“The world is a fine place and worth fighting for … But never think that war, no matter how necessary, nor how justified, is not a crime. Ask the infantry and ask the dead.”
Bravo Hemingway! To save military resources ancient Greeks invented a type of combat where the best soldier of one army fights the other and the winner resumes the battle. With a similar intention Romans created the fundamentals of the Legal System. In our postmodern society the only country that actually gave A Farewell to Arms was Costa Rica after constitutionally abolishing its army on the 1st of December of 1948. Bravo Costa Rica!
Could you imagine a country without an army? What would be the consequences? To name a few, from that day Costa Rica’s military bases have become schools, achieving the second highest literacy rate and percentage of children attending school in Latin America. Public expenditure was optimised through universal medical care for all Costa Ricans and legal residents, with special emphasis on preventative health care and special services for children, women and seniors; average life expectancy stretched to over 75 years. Also, Costa Rica occupies third place in Latin America in the number of computers per person. Other benefits of this “funds reconfiguration” are 100% natural coverage in telecommunications, drinking water, electricity and social security. Costa Rica has no enemies or terrorism. The list goes on and on…
In the meanwhile, summarising some key details from chapter 5 of the Stockholm International Peace Research Institute (SIPRI)’s 2010 Year Book on Armaments, Disarmament and International Security for 2008, this is what’s been happening with the rest of the world:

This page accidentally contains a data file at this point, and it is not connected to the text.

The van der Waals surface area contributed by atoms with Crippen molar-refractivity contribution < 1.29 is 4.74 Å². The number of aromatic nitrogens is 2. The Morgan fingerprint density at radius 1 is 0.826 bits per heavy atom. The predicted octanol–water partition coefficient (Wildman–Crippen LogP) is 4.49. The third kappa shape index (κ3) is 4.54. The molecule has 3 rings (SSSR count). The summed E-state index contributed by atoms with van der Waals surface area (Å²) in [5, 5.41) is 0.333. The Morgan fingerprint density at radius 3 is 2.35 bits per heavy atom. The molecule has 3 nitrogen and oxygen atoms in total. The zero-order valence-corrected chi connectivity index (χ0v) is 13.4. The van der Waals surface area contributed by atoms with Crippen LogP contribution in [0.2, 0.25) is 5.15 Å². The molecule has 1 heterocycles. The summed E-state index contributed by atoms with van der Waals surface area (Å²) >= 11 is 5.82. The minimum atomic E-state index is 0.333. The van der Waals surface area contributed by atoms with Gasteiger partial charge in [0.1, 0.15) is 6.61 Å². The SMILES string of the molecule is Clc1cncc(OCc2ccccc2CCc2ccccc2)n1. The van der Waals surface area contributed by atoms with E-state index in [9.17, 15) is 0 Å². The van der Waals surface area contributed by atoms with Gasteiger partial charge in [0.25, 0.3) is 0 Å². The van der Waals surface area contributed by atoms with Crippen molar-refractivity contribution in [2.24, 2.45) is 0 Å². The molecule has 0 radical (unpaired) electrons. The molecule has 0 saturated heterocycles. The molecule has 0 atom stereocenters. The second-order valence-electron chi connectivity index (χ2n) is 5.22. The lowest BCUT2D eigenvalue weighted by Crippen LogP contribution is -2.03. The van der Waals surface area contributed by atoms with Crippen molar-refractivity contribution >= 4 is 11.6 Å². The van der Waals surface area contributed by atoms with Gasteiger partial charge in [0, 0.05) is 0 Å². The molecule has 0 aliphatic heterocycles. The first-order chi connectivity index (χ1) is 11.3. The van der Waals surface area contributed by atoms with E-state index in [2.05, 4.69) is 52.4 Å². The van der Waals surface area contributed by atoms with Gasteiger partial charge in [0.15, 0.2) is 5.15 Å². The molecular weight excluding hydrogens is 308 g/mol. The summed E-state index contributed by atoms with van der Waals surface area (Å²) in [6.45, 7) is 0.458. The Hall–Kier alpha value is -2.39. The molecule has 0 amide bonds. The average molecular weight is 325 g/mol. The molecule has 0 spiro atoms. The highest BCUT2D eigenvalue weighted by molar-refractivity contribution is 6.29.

- World military expenditure in 2009 reached approximately US1.531 trillion;
- This represents a 6% increase in real terms since 2008 and a 49% increase since 2000;
- This corresponds to 2.7% of world GDP, or approximately 225 for each person in the world;
- Yet, the UN’s entire budget is less than 2% of the world’s military expenditure.
States spend so much on their militaries but contribute so little to the goals of health, education, the environment and ultimately peace. At this level of spending, it would take just a handful of years for the world’s donor countries to cover their entire aid shortfall in promised official aid since 1970 – over 4 trillion.
Unfortunately, however, poverty fuels violence and defence spending has a tendency to rise during times of economic hardship. Defence companies routinely highlight their capacity to contribute to economic growth and provide employment. Indeed, some 2.4 trillion (£1.5tr), or 4.4%, of the global economy “is dependent on violence”, according to the Global Peace Index, referring to “industries that create or manage violence” – or the defence industry. A military may deliver geopolitical supremacy, but peace delivers economic prosperity and stability. And that, the report insists, is what is good for business and society.
The recent events in the Arab world have certainly shook the power structures. As Brazilian ex-president, Lula da Silva, states on the Sixth Al Jazeera forum (from 20th minute), fruit and political leaders can both be rotten on the tree, and if not removed when the time for change is overdue, might spoil the lot. Based on this rationale, Mr. da Silva explains why, against his party’s will, he decided not to pursue amendments to Brazil’s federal law to allow him to run for a third mandate. Ultimately, democracy and peace were the main reasons.